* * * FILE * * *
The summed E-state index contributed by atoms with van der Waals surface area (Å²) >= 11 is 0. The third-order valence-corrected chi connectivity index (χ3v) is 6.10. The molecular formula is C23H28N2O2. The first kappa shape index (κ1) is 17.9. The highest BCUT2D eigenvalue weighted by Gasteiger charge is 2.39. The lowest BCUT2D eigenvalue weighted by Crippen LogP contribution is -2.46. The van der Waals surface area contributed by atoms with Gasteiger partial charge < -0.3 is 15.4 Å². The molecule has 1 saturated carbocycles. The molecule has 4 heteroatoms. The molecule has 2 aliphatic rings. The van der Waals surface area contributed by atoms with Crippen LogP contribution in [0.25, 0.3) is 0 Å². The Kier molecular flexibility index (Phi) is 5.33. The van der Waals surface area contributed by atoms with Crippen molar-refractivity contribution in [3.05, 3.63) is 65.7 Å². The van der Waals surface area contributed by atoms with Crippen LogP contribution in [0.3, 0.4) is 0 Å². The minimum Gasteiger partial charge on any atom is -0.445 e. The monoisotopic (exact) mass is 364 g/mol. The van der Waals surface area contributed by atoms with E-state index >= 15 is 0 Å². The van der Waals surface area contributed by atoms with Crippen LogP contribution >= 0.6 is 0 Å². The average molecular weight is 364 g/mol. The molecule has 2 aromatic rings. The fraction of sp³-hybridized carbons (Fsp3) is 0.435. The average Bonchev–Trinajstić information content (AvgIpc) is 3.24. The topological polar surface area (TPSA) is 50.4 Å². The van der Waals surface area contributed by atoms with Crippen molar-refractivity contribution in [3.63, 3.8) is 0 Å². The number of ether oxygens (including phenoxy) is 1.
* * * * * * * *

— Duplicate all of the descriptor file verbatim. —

The summed E-state index contributed by atoms with van der Waals surface area (Å²) >= 11 is 0. The third-order valence-corrected chi connectivity index (χ3v) is 6.10. The molecular formula is C23H28N2O2. The first kappa shape index (κ1) is 17.9. The highest BCUT2D eigenvalue weighted by Gasteiger charge is 2.39. The lowest BCUT2D eigenvalue weighted by Crippen LogP contribution is -2.46. The van der Waals surface area contributed by atoms with Gasteiger partial charge < -0.3 is 15.4 Å². The molecule has 1 saturated carbocycles. The molecule has 4 heteroatoms. The molecule has 2 aliphatic rings. The van der Waals surface area contributed by atoms with Crippen LogP contribution in [0.25, 0.3) is 0 Å². The Kier molecular flexibility index (Phi) is 5.33. The van der Waals surface area contributed by atoms with Crippen molar-refractivity contribution in [3.05, 3.63) is 65.7 Å². The van der Waals surface area contributed by atoms with Crippen LogP contribution in [0.3, 0.4) is 0 Å². The minimum Gasteiger partial charge on any atom is -0.445 e. The monoisotopic (exact) mass is 364 g/mol. The van der Waals surface area contributed by atoms with E-state index >= 15 is 0 Å². The van der Waals surface area contributed by atoms with Crippen LogP contribution >= 0.6 is 0 Å². The average molecular weight is 364 g/mol. The molecule has 2 aromatic rings. The fraction of sp³-hybridized carbons (Fsp3) is 0.435. The average Bonchev–Trinajstić information content (AvgIpc) is 3.24. The topological polar surface area (TPSA) is 50.4 Å². The van der Waals surface area contributed by atoms with Crippen molar-refractivity contribution in [3.63, 3.8) is 0 Å². The number of ether oxygens (including phenoxy) is 1.